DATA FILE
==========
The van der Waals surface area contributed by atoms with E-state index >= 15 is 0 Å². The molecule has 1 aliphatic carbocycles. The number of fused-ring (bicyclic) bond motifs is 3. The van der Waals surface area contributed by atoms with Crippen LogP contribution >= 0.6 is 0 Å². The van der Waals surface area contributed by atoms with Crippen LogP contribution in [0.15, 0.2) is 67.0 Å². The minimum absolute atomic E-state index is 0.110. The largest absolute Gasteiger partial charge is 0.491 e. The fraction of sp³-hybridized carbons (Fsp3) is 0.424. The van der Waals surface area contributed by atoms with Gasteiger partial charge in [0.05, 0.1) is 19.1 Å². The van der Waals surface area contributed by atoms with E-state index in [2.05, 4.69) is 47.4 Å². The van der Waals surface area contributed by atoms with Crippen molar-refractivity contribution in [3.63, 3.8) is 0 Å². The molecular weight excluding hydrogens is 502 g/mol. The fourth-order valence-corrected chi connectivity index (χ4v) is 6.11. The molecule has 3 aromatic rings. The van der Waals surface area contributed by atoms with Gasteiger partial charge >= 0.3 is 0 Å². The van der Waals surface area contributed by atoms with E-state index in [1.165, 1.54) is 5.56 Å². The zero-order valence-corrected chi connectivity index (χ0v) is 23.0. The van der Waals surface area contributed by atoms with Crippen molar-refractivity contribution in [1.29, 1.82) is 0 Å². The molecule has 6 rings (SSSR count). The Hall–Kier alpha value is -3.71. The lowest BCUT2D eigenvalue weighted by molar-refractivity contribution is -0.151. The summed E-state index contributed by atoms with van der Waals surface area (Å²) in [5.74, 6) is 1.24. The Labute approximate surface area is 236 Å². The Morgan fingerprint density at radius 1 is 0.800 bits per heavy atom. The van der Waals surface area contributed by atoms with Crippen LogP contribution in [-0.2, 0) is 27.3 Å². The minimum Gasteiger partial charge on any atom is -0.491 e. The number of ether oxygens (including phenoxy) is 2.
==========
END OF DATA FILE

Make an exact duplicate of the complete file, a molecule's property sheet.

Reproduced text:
The van der Waals surface area contributed by atoms with E-state index >= 15 is 0 Å². The molecule has 1 aliphatic carbocycles. The number of fused-ring (bicyclic) bond motifs is 3. The van der Waals surface area contributed by atoms with Crippen LogP contribution >= 0.6 is 0 Å². The van der Waals surface area contributed by atoms with Crippen LogP contribution in [0.15, 0.2) is 67.0 Å². The minimum absolute atomic E-state index is 0.110. The largest absolute Gasteiger partial charge is 0.491 e. The fraction of sp³-hybridized carbons (Fsp3) is 0.424. The van der Waals surface area contributed by atoms with Gasteiger partial charge in [0.05, 0.1) is 19.1 Å². The van der Waals surface area contributed by atoms with E-state index in [2.05, 4.69) is 47.4 Å². The van der Waals surface area contributed by atoms with Crippen molar-refractivity contribution in [3.63, 3.8) is 0 Å². The molecular weight excluding hydrogens is 502 g/mol. The fourth-order valence-corrected chi connectivity index (χ4v) is 6.11. The molecule has 3 aromatic rings. The van der Waals surface area contributed by atoms with Gasteiger partial charge >= 0.3 is 0 Å². The van der Waals surface area contributed by atoms with E-state index in [1.165, 1.54) is 5.56 Å². The zero-order valence-corrected chi connectivity index (χ0v) is 23.0. The van der Waals surface area contributed by atoms with Crippen molar-refractivity contribution in [1.29, 1.82) is 0 Å². The molecule has 6 rings (SSSR count). The Hall–Kier alpha value is -3.71. The lowest BCUT2D eigenvalue weighted by molar-refractivity contribution is -0.151. The summed E-state index contributed by atoms with van der Waals surface area (Å²) in [5.74, 6) is 1.24. The Labute approximate surface area is 236 Å². The Morgan fingerprint density at radius 1 is 0.800 bits per heavy atom. The van der Waals surface area contributed by atoms with Crippen LogP contribution in [-0.2, 0) is 27.3 Å². The minimum Gasteiger partial charge on any atom is -0.491 e. The number of ether oxygens (including phenoxy) is 2.